The Supreme Court in Peeples described this court's decision in State v. DeCamp, 158 Or App 238, 973 P2d 922 (1999), as an example of when compliance with preservation rules is a “practical impossibility.” 345 Or at 220 n 7. In DeCamp, the trial court issued a post-judgment order that modified the criminal defendant's sentence without holding a hearing or allowing the defendant to participate in the modification decision. We concluded that preservation requirements did not apply, because “[a] party cannot be required to raise an objection contemporaneously with a trial court's ruling or other action when the party was not on notice of the trial court's intended action and had no opportunity to be present when the trial court acted. 158 Or App at 240.

The record in this case is materially indistinguishable from the record in DeCamp. The court file contains no indication that defendant was notified that the District Attorney was proposing, or that the court planned to impose, the restitution amounts included in the supplemental judgment. Even if we were to accept the unsigned “cc” on the supplemental judgment as sufficient indication that someone in the Washington District Attorney's Office sent the document to defendant's counsel, and to assume that defendant's counsel received the letter, there is no basis for concluding that defendant's counsel received the document before the judge signed it. Thus, the record contains no indication that defendant had any practical opportunity to challenge the restitution award included in the supplemental judgment.

B. Judicial Notice

In an attempt to avoid this deficiency, the state has asked this court to take judicial notice, pursuant to OEC 201(b)(2), of a letter dated January 12, 2015, which the state contends shows that defendant had an opportunity to object to the requested restitution amount.1 The letter appears to be on the District Attorney's office letterhead and is addressed to defendant's trial counsel. The letter, which is not signed, states in part:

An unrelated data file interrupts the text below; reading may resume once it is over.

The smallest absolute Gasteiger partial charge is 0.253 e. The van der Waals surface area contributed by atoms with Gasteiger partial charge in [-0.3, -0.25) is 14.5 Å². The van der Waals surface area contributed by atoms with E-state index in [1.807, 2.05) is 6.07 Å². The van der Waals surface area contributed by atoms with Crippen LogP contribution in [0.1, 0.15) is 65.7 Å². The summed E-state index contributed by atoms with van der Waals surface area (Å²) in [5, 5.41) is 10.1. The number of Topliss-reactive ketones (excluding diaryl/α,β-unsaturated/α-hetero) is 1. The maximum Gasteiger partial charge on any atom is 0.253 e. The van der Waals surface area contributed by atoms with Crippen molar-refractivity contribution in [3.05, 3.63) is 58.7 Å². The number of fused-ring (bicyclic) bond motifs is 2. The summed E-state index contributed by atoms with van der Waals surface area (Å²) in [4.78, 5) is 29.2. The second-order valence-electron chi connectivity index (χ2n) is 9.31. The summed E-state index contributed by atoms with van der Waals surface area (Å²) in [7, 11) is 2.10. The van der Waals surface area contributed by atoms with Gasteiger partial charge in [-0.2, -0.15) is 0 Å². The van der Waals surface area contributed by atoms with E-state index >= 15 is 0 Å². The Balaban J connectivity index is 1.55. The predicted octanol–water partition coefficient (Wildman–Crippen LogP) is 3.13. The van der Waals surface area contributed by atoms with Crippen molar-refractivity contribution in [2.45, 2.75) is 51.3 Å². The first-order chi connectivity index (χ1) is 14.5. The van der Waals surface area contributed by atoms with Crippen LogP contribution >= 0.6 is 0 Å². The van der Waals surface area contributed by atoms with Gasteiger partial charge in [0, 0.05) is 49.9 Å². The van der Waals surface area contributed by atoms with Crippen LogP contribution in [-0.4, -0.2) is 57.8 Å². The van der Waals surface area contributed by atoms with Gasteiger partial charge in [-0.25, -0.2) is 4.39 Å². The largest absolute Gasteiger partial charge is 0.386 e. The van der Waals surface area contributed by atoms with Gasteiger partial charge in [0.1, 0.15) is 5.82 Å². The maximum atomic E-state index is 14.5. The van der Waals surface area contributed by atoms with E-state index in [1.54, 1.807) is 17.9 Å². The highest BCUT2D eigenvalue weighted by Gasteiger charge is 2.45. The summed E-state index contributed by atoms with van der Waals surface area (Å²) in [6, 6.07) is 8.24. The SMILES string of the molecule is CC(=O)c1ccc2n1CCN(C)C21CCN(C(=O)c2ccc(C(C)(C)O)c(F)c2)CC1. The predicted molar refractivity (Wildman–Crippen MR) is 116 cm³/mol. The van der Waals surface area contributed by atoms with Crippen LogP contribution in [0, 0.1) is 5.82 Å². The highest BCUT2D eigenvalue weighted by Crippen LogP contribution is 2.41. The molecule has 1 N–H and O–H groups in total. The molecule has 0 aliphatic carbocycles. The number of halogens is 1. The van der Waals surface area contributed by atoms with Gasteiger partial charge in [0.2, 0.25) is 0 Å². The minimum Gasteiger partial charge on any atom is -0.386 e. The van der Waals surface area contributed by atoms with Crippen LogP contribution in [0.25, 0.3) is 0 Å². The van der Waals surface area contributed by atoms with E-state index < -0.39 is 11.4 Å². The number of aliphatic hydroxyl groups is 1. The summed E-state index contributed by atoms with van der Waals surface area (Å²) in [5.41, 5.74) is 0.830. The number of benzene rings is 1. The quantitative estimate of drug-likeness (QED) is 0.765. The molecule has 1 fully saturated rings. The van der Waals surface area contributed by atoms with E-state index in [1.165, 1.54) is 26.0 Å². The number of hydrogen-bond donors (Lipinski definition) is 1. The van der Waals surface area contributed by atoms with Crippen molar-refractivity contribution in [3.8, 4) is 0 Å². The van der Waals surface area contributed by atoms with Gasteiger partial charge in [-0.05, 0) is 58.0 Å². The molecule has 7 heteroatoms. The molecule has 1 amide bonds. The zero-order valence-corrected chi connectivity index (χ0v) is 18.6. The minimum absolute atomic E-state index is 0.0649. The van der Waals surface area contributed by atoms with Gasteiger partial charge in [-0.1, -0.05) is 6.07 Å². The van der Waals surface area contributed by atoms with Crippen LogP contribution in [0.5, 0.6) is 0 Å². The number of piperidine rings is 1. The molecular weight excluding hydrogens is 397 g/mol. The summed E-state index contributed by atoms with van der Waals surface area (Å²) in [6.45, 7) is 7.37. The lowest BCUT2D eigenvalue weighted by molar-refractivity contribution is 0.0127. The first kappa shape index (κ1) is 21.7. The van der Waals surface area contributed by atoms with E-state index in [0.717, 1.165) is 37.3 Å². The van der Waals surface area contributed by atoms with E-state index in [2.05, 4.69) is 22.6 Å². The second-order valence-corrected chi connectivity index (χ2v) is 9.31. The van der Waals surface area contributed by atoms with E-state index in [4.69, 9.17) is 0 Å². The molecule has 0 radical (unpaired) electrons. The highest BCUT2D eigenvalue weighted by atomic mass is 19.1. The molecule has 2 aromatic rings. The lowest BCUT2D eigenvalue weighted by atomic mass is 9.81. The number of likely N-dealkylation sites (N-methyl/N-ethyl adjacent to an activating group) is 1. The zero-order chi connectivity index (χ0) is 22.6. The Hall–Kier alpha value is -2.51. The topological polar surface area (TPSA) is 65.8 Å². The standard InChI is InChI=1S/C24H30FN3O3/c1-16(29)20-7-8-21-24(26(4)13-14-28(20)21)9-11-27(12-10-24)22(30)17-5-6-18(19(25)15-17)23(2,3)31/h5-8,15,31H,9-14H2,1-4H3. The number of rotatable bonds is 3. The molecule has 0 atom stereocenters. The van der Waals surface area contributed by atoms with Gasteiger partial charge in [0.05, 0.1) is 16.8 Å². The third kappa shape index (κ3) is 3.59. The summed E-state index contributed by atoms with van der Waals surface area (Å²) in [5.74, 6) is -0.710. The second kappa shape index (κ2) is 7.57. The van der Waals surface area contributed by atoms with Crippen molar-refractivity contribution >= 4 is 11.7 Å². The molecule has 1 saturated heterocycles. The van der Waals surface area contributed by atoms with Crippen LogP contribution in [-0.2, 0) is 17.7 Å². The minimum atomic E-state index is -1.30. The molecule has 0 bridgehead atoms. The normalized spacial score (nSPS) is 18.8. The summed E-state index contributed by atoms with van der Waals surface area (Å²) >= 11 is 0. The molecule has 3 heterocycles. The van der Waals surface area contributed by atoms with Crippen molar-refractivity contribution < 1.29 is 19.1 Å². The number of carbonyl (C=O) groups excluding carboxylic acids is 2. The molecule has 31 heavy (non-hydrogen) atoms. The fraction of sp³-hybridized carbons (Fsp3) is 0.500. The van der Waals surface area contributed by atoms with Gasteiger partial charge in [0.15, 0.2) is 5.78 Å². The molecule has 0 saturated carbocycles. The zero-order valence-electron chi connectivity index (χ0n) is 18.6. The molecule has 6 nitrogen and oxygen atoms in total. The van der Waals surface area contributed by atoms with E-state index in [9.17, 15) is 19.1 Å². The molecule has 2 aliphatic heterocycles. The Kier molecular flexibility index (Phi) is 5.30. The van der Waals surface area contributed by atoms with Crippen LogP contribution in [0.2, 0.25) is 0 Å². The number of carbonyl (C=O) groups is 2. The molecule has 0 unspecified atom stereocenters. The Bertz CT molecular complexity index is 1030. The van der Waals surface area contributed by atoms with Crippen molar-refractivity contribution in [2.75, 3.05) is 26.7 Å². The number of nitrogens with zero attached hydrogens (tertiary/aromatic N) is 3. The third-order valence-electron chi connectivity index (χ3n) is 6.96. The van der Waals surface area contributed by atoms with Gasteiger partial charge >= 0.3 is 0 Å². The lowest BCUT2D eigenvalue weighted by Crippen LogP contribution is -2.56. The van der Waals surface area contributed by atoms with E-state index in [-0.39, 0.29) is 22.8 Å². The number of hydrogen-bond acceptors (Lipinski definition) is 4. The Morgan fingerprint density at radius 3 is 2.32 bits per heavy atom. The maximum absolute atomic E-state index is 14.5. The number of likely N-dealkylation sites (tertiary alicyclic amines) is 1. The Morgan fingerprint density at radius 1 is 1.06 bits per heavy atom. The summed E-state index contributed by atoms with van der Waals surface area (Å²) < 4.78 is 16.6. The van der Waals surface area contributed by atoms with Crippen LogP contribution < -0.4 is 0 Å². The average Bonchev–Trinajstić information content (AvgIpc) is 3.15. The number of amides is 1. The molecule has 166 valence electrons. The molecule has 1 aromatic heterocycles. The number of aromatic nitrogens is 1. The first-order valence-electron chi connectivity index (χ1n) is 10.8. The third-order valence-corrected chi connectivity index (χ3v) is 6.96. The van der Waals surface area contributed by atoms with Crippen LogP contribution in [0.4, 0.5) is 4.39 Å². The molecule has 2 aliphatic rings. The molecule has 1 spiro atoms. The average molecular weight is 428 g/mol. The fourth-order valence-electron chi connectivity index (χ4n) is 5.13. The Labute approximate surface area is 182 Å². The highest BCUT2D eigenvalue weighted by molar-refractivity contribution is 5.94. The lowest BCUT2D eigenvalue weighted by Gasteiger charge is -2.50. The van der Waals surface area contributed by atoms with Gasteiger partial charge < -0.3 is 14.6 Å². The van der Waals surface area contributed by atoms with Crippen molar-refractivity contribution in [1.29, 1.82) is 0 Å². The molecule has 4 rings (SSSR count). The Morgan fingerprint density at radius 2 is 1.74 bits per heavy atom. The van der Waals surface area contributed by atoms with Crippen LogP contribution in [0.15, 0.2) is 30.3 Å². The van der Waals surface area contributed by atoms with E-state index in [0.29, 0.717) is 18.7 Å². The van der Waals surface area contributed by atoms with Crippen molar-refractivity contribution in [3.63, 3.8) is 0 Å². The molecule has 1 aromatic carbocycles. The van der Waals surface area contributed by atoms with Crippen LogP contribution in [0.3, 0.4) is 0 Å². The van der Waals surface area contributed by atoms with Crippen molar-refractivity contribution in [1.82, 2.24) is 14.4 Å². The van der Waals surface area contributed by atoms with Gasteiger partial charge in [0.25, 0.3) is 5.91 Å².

“The total amount of restitution requested is $2,909.05. Supporting documentation is attached.

“If I do not hear from you by Monday, January 19, 2015, I will assume that there is no objection to the restitution amount and will amend the money judgment accordingly.”

(Boldface and underscoring in original.)

Judicial notice applies only to a fact that is “not subject to reasonable dispute” because the fact is either:

“(1) Generally known within the territorial jurisdiction of the trial court; or

“(2) Capable of accurate and ready determination by resort to sources whose accuracy cannot reasonably be questioned.”

OEC 201(b).

Regardless of whether the existence of the letter is a matter appropriate for judicial notice, the fact that the state seeks to establish through the letter is not a fact that can be established through judicial notice. The state proposes that the letter shows that defendant had notice that the court would be considering a request to impose restitution in the amount of $2,909.05. To reach that conclusion requires inferences that the letter was sent, that it was received by defendant's attorney, and that defendant's attorney never contacted the district attorney's office to register an objection. None of those inferences is a matter that is “not subject to reasonable dispute” because the inference is “capable of accurate and ready determination” from the mere existence of the letter. Thus, the existence of the letter does not change our conclusion that defendant's challenge to the restitution award is not subject to the ordinary rules of preservation.

C. Evidence of Restitution

On the merits, the state offers no response to defendant's challenge to the supplemental judgment. Like sentencing decisions generally, we review the trial court's restitution award for errors of law, but we are bound by the trial court's findings if those findings are supported by any evidence in the record. McClelland, 278 Or App at 141. We agree with defendant that the court erred in awarding restitution because there is no evidence to support the award.

Restitution awards are governed by ORS 137.106(1)(a) which provides in part:

“When a person is convicted of a crime * * * that has resulted in economic damages, the district attorney shall investigate and present to the court, at the time of sentencing or within 90 days after entry of the judgment, evidence of the nature and amount of the damages.”

The statute then specifies that “[i]f the court finds from the evidence presented that a victim suffered economic damages,” then the court shall require “that the defendant pay the victim restitution in a specific amount that equals the full amount of the victim's economic damages as determined by the court.” Id.